It depends on the goal. To achieve fidelity in the model, training and review of actual session tapes and/or consultation calls is needed to verify the quality of work being conducted. However, clinicians who simply want to use the model on their own, without formal training, have done so successfully and we have not heard of any adverse events when done in this way. Training can also be helpful to help introduce the model, to inspire confidence in using it, and to discuss specific implementation issues. Training is offered in various ways (see next FAQ).
Training options include:
w On-site training by Lisa and associates. You can attend an existing training (see the calendar) or book one for your agency. It can be conducted in any length. Typically it ranges from one day to two days, and offers the following topics: background; in-depth description of the model; clinical demonstration of a session; implementation ideas; and experiential exercises (small-group conduct of a session; grounding exercise; role-play of “tough cases”, etc.). The training can be adapted to focus on particular client populations (adolescents, military or veterans, prisoners, women or men, domestic violence, etc.). There is ample time for question-and-answer, and discussion is encouraged. There is no limit on the number of people who can attend a training. Presentations at professional conferences are often shorter, such as a panel or workshop. We provide trainings all over the US and internationally.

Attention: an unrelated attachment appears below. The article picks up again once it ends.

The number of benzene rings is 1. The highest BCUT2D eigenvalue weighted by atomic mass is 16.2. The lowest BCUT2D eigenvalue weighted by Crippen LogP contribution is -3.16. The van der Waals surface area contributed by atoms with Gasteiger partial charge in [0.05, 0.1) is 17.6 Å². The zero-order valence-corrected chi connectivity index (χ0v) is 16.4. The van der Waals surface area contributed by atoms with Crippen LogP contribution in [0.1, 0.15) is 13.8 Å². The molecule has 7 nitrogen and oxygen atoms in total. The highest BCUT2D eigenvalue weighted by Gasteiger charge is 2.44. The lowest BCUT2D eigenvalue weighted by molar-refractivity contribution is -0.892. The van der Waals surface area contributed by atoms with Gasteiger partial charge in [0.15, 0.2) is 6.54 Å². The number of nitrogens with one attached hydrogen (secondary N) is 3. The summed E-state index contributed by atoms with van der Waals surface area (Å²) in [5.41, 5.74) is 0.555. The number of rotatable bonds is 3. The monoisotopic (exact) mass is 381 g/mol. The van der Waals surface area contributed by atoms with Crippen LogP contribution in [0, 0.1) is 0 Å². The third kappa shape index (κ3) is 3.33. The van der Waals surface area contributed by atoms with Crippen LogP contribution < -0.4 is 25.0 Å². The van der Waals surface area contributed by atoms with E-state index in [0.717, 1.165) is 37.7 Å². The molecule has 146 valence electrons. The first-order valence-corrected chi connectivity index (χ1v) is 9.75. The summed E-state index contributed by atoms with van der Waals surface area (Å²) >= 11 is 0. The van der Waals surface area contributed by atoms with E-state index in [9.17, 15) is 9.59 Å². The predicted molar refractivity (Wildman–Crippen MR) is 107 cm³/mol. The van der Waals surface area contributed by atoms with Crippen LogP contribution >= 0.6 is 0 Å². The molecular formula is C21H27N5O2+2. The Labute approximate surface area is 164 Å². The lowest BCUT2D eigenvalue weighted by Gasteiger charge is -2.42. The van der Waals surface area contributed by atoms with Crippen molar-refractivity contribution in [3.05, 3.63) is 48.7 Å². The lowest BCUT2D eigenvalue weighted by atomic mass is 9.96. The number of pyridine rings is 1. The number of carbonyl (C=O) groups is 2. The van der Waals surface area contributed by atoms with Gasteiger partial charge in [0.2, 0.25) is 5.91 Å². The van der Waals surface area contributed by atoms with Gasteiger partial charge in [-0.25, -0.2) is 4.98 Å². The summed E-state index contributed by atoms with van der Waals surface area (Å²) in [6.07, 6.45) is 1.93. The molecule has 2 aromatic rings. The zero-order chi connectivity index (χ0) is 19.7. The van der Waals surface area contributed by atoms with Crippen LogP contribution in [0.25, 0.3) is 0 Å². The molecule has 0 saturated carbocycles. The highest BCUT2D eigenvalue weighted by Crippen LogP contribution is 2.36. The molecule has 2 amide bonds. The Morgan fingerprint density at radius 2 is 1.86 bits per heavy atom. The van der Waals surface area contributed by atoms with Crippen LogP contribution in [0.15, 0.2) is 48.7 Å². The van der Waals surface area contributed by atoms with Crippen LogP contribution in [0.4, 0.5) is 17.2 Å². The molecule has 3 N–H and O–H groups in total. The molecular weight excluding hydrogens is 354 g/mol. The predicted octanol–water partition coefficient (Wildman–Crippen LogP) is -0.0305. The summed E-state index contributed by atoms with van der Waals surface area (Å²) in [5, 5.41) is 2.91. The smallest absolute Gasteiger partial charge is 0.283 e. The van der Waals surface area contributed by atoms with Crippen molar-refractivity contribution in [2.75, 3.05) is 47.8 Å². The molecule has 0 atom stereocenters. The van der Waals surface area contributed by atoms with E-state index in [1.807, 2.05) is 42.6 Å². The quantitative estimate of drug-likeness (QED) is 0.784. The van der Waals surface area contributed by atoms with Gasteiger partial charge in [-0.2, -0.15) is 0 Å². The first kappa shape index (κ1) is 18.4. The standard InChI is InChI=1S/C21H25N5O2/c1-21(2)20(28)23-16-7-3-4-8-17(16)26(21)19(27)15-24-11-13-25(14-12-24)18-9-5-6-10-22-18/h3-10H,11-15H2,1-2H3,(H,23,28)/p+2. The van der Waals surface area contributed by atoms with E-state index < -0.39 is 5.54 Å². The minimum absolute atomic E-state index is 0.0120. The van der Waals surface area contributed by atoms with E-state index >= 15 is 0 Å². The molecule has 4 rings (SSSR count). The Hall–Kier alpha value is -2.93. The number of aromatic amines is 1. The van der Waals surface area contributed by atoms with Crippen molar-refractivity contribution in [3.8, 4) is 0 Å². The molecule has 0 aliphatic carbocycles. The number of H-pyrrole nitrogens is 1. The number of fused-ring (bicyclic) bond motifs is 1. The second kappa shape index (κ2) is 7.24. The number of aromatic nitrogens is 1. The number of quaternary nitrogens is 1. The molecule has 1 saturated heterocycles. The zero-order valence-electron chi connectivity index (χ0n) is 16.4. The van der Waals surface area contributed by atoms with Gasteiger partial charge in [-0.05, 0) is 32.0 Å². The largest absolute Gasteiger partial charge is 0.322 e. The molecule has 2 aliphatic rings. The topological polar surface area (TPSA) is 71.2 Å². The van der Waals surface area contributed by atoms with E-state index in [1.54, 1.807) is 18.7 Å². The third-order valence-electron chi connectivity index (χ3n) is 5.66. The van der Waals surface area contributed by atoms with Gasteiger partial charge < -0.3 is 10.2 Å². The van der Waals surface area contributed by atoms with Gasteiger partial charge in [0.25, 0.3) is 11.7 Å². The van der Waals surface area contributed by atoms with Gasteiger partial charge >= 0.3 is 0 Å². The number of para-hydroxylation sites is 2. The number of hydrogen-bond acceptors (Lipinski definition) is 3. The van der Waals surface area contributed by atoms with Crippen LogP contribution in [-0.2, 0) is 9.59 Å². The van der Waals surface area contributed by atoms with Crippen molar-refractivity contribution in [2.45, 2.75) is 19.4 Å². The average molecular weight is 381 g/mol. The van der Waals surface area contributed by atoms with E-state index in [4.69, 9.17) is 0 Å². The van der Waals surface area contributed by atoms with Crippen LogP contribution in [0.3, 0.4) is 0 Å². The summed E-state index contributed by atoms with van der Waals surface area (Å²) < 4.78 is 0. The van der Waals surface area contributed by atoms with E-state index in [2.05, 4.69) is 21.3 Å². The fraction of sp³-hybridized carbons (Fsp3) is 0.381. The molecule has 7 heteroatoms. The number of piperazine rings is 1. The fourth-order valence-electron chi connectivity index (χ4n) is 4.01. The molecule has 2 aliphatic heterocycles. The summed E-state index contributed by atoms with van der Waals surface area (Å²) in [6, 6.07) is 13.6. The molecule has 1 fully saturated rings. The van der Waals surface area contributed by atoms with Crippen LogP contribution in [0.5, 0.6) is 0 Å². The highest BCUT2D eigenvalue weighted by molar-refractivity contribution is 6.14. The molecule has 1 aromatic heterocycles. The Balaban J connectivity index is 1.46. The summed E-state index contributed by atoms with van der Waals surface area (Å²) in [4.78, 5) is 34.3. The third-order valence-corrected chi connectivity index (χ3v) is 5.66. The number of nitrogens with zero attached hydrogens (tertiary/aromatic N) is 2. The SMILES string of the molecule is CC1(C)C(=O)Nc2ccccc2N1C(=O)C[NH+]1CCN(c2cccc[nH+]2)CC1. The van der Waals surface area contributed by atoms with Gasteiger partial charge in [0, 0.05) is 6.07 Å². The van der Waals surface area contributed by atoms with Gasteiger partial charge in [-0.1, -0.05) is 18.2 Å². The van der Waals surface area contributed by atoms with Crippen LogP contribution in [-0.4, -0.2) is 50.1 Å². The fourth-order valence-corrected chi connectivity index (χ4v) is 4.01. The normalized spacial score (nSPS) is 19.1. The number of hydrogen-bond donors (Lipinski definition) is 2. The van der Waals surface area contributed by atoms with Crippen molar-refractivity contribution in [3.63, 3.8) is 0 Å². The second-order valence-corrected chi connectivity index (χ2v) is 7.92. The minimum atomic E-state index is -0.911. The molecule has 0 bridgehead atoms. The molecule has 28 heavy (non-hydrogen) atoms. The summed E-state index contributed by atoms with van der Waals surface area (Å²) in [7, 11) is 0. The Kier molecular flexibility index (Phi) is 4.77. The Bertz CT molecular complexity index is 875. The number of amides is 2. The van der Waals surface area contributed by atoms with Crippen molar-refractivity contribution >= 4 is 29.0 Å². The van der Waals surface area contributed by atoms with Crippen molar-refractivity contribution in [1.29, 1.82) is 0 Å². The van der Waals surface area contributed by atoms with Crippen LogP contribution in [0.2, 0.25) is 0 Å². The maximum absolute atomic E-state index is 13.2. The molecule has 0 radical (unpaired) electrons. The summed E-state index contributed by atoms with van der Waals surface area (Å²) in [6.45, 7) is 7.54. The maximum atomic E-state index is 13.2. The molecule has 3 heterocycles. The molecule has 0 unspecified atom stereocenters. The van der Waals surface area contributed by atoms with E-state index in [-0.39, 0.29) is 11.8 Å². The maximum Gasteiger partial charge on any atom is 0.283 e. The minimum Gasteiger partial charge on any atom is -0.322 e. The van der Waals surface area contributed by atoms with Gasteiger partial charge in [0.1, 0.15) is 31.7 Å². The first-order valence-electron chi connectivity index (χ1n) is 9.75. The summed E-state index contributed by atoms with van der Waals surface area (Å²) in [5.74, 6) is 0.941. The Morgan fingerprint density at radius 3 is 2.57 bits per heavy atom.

w Video training. Four and a half hours of training videos are available.
w Phone consultation can be used either after a training or on its own. It provides support for clinicians who are implementing Seeking Safety, for as few or many phone sessions as desired.
w Certification is also available for programs or researchers who want to determine that clinicians are conducting the model with strong fidelity; see certification below.
For more on training in general, see training.
See the calendar.